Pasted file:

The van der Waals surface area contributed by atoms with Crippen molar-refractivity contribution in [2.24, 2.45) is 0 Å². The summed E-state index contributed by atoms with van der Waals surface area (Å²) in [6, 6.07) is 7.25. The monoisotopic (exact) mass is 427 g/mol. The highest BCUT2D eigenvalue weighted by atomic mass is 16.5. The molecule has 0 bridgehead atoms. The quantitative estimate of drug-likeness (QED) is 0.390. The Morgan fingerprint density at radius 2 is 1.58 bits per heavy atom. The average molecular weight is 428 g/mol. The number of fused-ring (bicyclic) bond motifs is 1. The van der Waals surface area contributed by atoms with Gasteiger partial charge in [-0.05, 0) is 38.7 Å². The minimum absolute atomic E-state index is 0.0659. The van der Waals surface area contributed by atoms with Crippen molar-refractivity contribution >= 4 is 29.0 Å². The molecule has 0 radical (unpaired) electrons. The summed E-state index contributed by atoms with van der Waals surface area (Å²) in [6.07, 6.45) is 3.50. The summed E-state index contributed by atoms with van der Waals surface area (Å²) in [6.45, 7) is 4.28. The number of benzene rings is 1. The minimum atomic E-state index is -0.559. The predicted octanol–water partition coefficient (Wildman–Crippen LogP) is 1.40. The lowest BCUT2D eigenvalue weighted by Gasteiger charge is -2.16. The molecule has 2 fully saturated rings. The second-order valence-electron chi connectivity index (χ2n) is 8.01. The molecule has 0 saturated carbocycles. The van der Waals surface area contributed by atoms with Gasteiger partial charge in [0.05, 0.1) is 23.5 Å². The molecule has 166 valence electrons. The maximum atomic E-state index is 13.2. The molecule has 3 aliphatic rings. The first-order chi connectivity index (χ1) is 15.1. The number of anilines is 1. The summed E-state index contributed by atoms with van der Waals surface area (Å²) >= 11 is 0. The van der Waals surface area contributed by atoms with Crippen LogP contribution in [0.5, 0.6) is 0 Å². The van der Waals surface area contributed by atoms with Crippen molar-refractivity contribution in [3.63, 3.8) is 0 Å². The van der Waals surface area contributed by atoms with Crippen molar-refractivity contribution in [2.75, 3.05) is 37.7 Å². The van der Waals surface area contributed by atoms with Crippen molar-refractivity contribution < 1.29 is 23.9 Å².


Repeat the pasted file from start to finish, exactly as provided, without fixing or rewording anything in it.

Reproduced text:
The van der Waals surface area contributed by atoms with Crippen molar-refractivity contribution in [2.24, 2.45) is 0 Å². The summed E-state index contributed by atoms with van der Waals surface area (Å²) in [6, 6.07) is 7.25. The monoisotopic (exact) mass is 427 g/mol. The highest BCUT2D eigenvalue weighted by atomic mass is 16.5. The molecule has 0 bridgehead atoms. The quantitative estimate of drug-likeness (QED) is 0.390. The Morgan fingerprint density at radius 2 is 1.58 bits per heavy atom. The average molecular weight is 428 g/mol. The number of fused-ring (bicyclic) bond motifs is 1. The van der Waals surface area contributed by atoms with Gasteiger partial charge in [-0.05, 0) is 38.7 Å². The minimum absolute atomic E-state index is 0.0659. The van der Waals surface area contributed by atoms with Crippen molar-refractivity contribution >= 4 is 29.0 Å². The molecule has 0 radical (unpaired) electrons. The summed E-state index contributed by atoms with van der Waals surface area (Å²) in [6.07, 6.45) is 3.50. The summed E-state index contributed by atoms with van der Waals surface area (Å²) in [6.45, 7) is 4.28. The number of benzene rings is 1. The minimum atomic E-state index is -0.559. The predicted octanol–water partition coefficient (Wildman–Crippen LogP) is 1.40. The lowest BCUT2D eigenvalue weighted by Gasteiger charge is -2.16. The molecule has 2 fully saturated rings. The second-order valence-electron chi connectivity index (χ2n) is 8.01. The molecule has 0 saturated carbocycles. The van der Waals surface area contributed by atoms with Gasteiger partial charge in [0.05, 0.1) is 23.5 Å². The molecule has 166 valence electrons. The maximum atomic E-state index is 13.2. The molecule has 3 aliphatic rings. The first-order chi connectivity index (χ1) is 15.1. The number of anilines is 1. The summed E-state index contributed by atoms with van der Waals surface area (Å²) >= 11 is 0. The van der Waals surface area contributed by atoms with Crippen LogP contribution in [0.5, 0.6) is 0 Å². The van der Waals surface area contributed by atoms with Crippen molar-refractivity contribution in [3.63, 3.8) is 0 Å². The van der Waals surface area contributed by atoms with Crippen molar-refractivity contribution in [2.75, 3.05) is 37.7 Å². The van der Waals surface area contributed by atoms with Crippen molar-refractivity contribution < 1.29 is 23.9 Å².